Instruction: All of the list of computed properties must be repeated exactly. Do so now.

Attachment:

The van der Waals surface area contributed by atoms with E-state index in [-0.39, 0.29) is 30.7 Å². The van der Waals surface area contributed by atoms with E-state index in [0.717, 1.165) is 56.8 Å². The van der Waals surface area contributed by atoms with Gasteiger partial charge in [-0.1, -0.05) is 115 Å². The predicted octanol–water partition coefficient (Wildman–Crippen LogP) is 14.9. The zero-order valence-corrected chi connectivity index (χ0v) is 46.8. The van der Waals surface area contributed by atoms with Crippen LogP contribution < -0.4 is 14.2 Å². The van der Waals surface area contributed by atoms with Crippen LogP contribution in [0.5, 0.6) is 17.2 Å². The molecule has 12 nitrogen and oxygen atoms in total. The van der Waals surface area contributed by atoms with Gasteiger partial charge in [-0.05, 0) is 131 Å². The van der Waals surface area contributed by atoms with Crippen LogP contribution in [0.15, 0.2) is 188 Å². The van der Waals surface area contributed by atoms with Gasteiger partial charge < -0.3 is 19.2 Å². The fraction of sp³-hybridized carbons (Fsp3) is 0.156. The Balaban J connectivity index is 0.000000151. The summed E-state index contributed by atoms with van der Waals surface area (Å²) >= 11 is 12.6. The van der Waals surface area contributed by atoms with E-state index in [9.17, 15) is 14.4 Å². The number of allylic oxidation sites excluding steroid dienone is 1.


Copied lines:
The van der Waals surface area contributed by atoms with E-state index in [-0.39, 0.29) is 30.7 Å². The van der Waals surface area contributed by atoms with E-state index in [0.717, 1.165) is 56.8 Å². The van der Waals surface area contributed by atoms with Gasteiger partial charge in [-0.1, -0.05) is 115 Å². The predicted octanol–water partition coefficient (Wildman–Crippen LogP) is 14.9. The zero-order valence-corrected chi connectivity index (χ0v) is 46.8. The van der Waals surface area contributed by atoms with Crippen LogP contribution < -0.4 is 14.2 Å². The van der Waals surface area contributed by atoms with Crippen LogP contribution in [0.5, 0.6) is 17.2 Å². The molecule has 12 nitrogen and oxygen atoms in total. The van der Waals surface area contributed by atoms with Gasteiger partial charge in [-0.05, 0) is 131 Å². The van der Waals surface area contributed by atoms with Crippen LogP contribution in [0.15, 0.2) is 188 Å². The van der Waals surface area contributed by atoms with Gasteiger partial charge < -0.3 is 19.2 Å². The fraction of sp³-hybridized carbons (Fsp3) is 0.156. The Balaban J connectivity index is 0.000000151. The summed E-state index contributed by atoms with van der Waals surface area (Å²) >= 11 is 12.6. The van der Waals surface area contributed by atoms with E-state index in [9.17, 15) is 14.4 Å². The number of allylic oxidation sites excluding steroid dienone is 1.